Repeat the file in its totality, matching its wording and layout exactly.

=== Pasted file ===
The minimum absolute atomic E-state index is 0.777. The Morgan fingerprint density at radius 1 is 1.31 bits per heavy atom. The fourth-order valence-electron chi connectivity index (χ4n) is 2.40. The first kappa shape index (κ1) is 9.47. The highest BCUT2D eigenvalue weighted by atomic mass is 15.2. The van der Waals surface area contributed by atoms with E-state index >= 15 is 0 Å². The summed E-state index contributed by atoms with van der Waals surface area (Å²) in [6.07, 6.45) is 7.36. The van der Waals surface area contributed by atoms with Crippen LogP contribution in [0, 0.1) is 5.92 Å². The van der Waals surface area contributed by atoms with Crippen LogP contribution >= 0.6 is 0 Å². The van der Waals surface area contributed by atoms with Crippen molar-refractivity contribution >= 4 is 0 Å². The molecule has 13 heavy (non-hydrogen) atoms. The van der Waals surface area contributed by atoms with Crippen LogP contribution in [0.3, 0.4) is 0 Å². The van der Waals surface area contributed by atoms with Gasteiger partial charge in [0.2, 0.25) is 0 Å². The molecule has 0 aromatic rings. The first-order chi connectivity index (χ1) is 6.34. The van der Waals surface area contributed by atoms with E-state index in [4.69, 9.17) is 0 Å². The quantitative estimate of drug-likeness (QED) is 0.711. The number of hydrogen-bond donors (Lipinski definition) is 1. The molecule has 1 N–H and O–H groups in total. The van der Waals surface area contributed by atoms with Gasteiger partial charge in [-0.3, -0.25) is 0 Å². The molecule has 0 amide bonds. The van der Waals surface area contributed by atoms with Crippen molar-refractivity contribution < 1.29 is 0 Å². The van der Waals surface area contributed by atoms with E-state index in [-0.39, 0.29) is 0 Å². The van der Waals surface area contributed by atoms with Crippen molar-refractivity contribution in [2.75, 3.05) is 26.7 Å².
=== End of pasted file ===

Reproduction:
The minimum absolute atomic E-state index is 0.777. The Morgan fingerprint density at radius 1 is 1.31 bits per heavy atom. The fourth-order valence-electron chi connectivity index (χ4n) is 2.40. The first kappa shape index (κ1) is 9.47. The highest BCUT2D eigenvalue weighted by atomic mass is 15.2. The van der Waals surface area contributed by atoms with E-state index >= 15 is 0 Å². The summed E-state index contributed by atoms with van der Waals surface area (Å²) in [6.07, 6.45) is 7.36. The van der Waals surface area contributed by atoms with Crippen LogP contribution in [0, 0.1) is 5.92 Å². The van der Waals surface area contributed by atoms with Crippen LogP contribution >= 0.6 is 0 Å². The van der Waals surface area contributed by atoms with Crippen molar-refractivity contribution >= 4 is 0 Å². The molecule has 13 heavy (non-hydrogen) atoms. The van der Waals surface area contributed by atoms with Crippen LogP contribution in [0.3, 0.4) is 0 Å². The van der Waals surface area contributed by atoms with Gasteiger partial charge in [0.2, 0.25) is 0 Å². The molecule has 0 aromatic rings. The first-order chi connectivity index (χ1) is 6.34. The van der Waals surface area contributed by atoms with E-state index in [4.69, 9.17) is 0 Å². The quantitative estimate of drug-likeness (QED) is 0.711. The number of hydrogen-bond donors (Lipinski definition) is 1. The molecule has 1 N–H and O–H groups in total. The van der Waals surface area contributed by atoms with Gasteiger partial charge in [-0.3, -0.25) is 0 Å². The molecule has 0 amide bonds. The van der Waals surface area contributed by atoms with Crippen molar-refractivity contribution < 1.29 is 0 Å². The van der Waals surface area contributed by atoms with E-state index in [-0.39, 0.29) is 0 Å². The van der Waals surface area contributed by atoms with Crippen molar-refractivity contribution in [2.75, 3.05) is 26.7 Å².